How to create a Python app in Google App Engine


Whilst the official pythonic reference for Google app engine is the way I learnt how to build my first GAE app, I found it a bit frustrating to go through each and every link and understand large topics like caching and data stores in detail just to build a small hello world pythonic app in Google App Engine. What I wanted was a quick and dirty tutorial that let me build a small app first, and then let me improvise upon the areas that I needed to dig deeper.

How to Create a Pythonic app in Google App Engine

I couldn't find such a tutorial anywhere, so I'm writing this one.

  1. Setup your Environment: Download and install python 2.7 for your platform, if you haven't done so already (as of this writing, only 2.5 and 2.7 versions are supported) . Then, download and install the GAE API from here. MSI setups are available for windows platform. For linux, you can just unzip into a local folder like '\~/programs/'. The zip file will create a subdir called 'google_appengine'. Practically, the only two python scripts you are ever going to need to develop a GAE app are:

    • dev\_appserver.py
    • appcfg.py
  2. Register your app on appspot.com: The next step is to register your subdomain on GAE by visiting https://appengine.google.com. Once you register your app there, you will get a subdomain called http://your-app-id.appspot.com. There are also options for redirecting your custom domain such as www.mydomain.com to your app subdomain.

  3. Create your app on the local machine: This is as simple as creating a folder on your machine such as \~/source/foo in linux or C:\source\foo in windows. Then just create a text file named app.yaml  with below contents inside this folder:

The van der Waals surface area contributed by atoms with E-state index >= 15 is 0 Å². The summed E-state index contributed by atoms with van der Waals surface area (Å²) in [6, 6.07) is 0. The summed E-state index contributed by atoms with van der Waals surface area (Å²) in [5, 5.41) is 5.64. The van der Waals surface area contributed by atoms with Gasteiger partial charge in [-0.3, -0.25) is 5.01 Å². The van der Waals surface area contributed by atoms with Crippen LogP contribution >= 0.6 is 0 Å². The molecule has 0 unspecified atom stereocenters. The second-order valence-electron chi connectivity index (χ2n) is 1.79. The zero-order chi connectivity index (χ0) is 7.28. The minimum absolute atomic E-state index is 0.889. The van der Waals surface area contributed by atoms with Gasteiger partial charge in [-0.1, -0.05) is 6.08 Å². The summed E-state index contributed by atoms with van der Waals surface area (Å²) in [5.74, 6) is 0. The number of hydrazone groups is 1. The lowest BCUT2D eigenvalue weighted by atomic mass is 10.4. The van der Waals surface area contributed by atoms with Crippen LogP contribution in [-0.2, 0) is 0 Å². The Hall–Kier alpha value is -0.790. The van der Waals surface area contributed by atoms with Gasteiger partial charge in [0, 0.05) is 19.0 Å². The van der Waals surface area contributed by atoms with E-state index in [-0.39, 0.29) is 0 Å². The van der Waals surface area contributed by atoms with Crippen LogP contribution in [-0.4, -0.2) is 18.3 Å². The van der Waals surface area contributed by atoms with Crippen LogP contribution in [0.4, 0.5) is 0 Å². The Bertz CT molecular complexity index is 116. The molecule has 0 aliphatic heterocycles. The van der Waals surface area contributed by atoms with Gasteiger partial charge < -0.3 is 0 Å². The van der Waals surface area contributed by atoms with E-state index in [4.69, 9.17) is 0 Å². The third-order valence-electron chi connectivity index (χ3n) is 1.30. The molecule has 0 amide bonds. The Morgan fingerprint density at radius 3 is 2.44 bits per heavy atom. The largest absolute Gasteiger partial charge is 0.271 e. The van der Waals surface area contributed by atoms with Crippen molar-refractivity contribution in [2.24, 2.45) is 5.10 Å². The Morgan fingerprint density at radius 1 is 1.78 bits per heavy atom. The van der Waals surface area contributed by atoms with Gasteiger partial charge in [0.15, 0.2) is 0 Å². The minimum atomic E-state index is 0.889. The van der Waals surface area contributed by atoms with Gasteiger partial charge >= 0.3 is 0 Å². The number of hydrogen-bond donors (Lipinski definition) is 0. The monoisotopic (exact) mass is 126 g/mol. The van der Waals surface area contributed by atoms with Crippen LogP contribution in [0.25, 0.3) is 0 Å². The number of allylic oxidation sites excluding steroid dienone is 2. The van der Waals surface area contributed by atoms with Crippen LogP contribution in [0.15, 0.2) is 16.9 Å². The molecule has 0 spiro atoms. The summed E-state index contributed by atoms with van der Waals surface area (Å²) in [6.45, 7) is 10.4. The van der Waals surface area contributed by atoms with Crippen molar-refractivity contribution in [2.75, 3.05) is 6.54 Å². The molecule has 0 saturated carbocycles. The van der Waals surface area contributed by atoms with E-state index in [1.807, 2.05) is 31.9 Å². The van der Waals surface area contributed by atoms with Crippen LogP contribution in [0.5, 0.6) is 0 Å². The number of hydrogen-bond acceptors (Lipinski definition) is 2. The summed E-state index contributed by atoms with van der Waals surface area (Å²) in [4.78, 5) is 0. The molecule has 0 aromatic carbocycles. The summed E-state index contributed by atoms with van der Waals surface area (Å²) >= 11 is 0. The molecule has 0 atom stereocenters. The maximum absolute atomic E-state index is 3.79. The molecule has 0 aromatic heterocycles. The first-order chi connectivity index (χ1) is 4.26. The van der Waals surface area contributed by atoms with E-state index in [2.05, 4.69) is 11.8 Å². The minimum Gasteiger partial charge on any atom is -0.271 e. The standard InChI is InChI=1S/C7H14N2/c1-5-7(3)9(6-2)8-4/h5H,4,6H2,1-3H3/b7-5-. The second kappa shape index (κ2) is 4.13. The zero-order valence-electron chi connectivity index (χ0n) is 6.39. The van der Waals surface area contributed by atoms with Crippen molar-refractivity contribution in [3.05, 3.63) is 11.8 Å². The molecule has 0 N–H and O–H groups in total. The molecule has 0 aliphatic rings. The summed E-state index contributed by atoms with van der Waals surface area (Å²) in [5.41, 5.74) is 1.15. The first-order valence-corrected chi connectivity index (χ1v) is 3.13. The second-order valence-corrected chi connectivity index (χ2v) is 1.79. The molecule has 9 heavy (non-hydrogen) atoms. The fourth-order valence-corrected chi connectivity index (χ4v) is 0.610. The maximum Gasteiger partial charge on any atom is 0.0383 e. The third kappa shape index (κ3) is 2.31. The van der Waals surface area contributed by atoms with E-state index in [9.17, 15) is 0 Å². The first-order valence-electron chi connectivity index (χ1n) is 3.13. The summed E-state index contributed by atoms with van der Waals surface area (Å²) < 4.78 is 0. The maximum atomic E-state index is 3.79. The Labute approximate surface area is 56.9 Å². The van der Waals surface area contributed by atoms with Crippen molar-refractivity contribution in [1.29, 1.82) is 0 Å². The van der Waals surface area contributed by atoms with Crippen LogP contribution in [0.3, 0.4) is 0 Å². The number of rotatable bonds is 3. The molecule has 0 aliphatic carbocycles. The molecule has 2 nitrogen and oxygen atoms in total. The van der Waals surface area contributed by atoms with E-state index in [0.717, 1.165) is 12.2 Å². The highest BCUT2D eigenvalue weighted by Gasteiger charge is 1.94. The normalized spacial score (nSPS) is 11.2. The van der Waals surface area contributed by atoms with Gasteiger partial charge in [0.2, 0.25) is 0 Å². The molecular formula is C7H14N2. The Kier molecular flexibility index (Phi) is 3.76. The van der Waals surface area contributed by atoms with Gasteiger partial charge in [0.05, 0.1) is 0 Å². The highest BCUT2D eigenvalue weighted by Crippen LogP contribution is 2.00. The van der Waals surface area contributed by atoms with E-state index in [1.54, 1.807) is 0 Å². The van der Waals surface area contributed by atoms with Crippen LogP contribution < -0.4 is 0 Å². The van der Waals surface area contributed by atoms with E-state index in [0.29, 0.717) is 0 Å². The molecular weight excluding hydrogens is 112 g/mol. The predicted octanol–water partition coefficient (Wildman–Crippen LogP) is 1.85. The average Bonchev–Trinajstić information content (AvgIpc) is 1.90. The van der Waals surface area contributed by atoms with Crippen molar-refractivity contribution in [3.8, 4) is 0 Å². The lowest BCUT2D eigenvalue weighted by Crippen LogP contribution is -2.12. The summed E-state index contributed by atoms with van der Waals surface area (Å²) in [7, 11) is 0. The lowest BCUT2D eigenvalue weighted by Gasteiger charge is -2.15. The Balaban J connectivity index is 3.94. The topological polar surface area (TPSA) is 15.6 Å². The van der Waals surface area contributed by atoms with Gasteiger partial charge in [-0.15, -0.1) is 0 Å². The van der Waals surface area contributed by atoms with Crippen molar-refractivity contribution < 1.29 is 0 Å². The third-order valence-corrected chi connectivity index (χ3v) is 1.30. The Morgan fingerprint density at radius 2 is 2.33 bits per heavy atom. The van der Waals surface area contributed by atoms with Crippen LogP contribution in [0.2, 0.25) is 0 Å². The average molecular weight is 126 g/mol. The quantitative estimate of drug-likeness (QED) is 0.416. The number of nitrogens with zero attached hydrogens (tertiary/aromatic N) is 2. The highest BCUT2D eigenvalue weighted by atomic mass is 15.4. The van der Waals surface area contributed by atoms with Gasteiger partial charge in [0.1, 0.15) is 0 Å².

application: your-app-id
    version: 1
    runtime: python27
    api_version: 1
    threadsafe: true
    
    handlers:
    - url: /.*
      script: helloworld.application
    

Note that your-app-id is the name that you just registered for yourself, make sure that it is typed correctly. version parameter refers to the version of your app, while api_version is the version of GAE SDK used to run this app. The line "script: helloworld.application" indicates that this wsgi handler will be invoked for your app.

  1. Create the wsgi handler: This is as simple as creating a python file named "helloworld.py" in the same folder as above, and add below contents to it:

    import webapp2
    
    class MainPage(webapp2.RequestHandler):
    
        def get(self):
            self.response.headers['Content-Type'] = 'text/plain'
            self.response.write('Hello, World!')
    
    application = webapp2.WSGIApplication([
        ('/', MainPage),
    ], debug=True)
    
  2. Test your app: To test your app, open up your terminal and change directory to your GAE installation folder (alternatively, add the GAE installation folder to your PATH/\$PATH environment variable to avoid doing this each time), and then type the below command:

    python dev_appserver.py ~/source/foo
    #OR on windows:
    python dev_appserver.py C:\source\foo
    
  3. Deploy your app: Want to host this app on GAE and check it out? Just fire up your terminal as described above and issue this command:

    python appcfg.py update ~/source/foo
    #OR on windows:
    python appcfg.py update C:\source\foo
    
  4. Test your app: The above command should host your app on your appspot subdomain (It will ask for your google username/password before doing so). Once the app is successfully hosted, you can check it out by visiting http://your-app-id.appspot.com.

  5. Furthur reading: Now that you have a working app, you can actually visit the official reference to read more about:
    1. webapp2: The pythonic web framework used to handle requests and generate responses.
    2. Datastore: The big data storage feature that GAE provides your app to store its data.
    3. Quotas and Limits: Learn about the various limits that google sets for your app to access resources (Don't worry, they are enough to suffice a small to medium scale app).
    4. App caching: Learn how to take advantage of various caching mechanisms in GAE to speed up your app.

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